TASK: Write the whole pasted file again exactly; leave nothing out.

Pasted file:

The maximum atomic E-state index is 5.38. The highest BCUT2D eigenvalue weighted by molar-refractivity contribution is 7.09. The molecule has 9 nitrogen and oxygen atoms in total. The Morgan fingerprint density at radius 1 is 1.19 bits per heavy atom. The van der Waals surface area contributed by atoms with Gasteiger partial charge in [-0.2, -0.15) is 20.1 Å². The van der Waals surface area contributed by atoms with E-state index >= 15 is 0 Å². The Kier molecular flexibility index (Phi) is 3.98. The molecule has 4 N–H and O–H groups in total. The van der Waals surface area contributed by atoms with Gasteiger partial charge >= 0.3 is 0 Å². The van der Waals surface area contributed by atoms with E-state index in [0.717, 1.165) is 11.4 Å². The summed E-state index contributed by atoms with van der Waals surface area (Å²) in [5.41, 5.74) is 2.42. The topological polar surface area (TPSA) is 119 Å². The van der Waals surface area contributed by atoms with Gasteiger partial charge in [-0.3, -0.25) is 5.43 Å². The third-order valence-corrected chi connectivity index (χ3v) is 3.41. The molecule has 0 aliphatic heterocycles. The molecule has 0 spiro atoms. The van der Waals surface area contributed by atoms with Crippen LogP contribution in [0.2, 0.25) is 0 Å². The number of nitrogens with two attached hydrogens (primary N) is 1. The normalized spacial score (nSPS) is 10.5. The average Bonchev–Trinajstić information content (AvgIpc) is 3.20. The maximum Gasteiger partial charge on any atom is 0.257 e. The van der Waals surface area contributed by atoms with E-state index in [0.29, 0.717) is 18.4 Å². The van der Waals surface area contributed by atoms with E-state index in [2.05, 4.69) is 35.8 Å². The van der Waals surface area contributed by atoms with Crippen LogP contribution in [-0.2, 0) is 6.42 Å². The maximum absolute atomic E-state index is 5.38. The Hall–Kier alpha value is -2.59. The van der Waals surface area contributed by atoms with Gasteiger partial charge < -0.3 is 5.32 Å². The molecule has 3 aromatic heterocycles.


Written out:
The maximum atomic E-state index is 5.38. The highest BCUT2D eigenvalue weighted by molar-refractivity contribution is 7.09. The molecule has 9 nitrogen and oxygen atoms in total. The Morgan fingerprint density at radius 1 is 1.19 bits per heavy atom. The van der Waals surface area contributed by atoms with Gasteiger partial charge in [-0.2, -0.15) is 20.1 Å². The van der Waals surface area contributed by atoms with E-state index >= 15 is 0 Å². The Kier molecular flexibility index (Phi) is 3.98. The molecule has 4 N–H and O–H groups in total. The van der Waals surface area contributed by atoms with Gasteiger partial charge >= 0.3 is 0 Å². The van der Waals surface area contributed by atoms with E-state index in [0.717, 1.165) is 11.4 Å². The summed E-state index contributed by atoms with van der Waals surface area (Å²) in [5.41, 5.74) is 2.42. The topological polar surface area (TPSA) is 119 Å². The van der Waals surface area contributed by atoms with Gasteiger partial charge in [-0.3, -0.25) is 5.43 Å². The third-order valence-corrected chi connectivity index (χ3v) is 3.41. The molecule has 0 aliphatic heterocycles. The molecule has 0 spiro atoms. The van der Waals surface area contributed by atoms with Crippen LogP contribution in [0.2, 0.25) is 0 Å². The number of nitrogens with two attached hydrogens (primary N) is 1. The normalized spacial score (nSPS) is 10.5. The average Bonchev–Trinajstić information content (AvgIpc) is 3.20. The maximum Gasteiger partial charge on any atom is 0.257 e. The van der Waals surface area contributed by atoms with E-state index in [0.29, 0.717) is 18.4 Å². The van der Waals surface area contributed by atoms with E-state index in [2.05, 4.69) is 35.8 Å². The van der Waals surface area contributed by atoms with Crippen LogP contribution in [-0.2, 0) is 6.42 Å². The maximum absolute atomic E-state index is 5.38. The Hall–Kier alpha value is -2.59. The van der Waals surface area contributed by atoms with Gasteiger partial charge < -0.3 is 5.32 Å². The molecule has 3 aromatic heterocycles.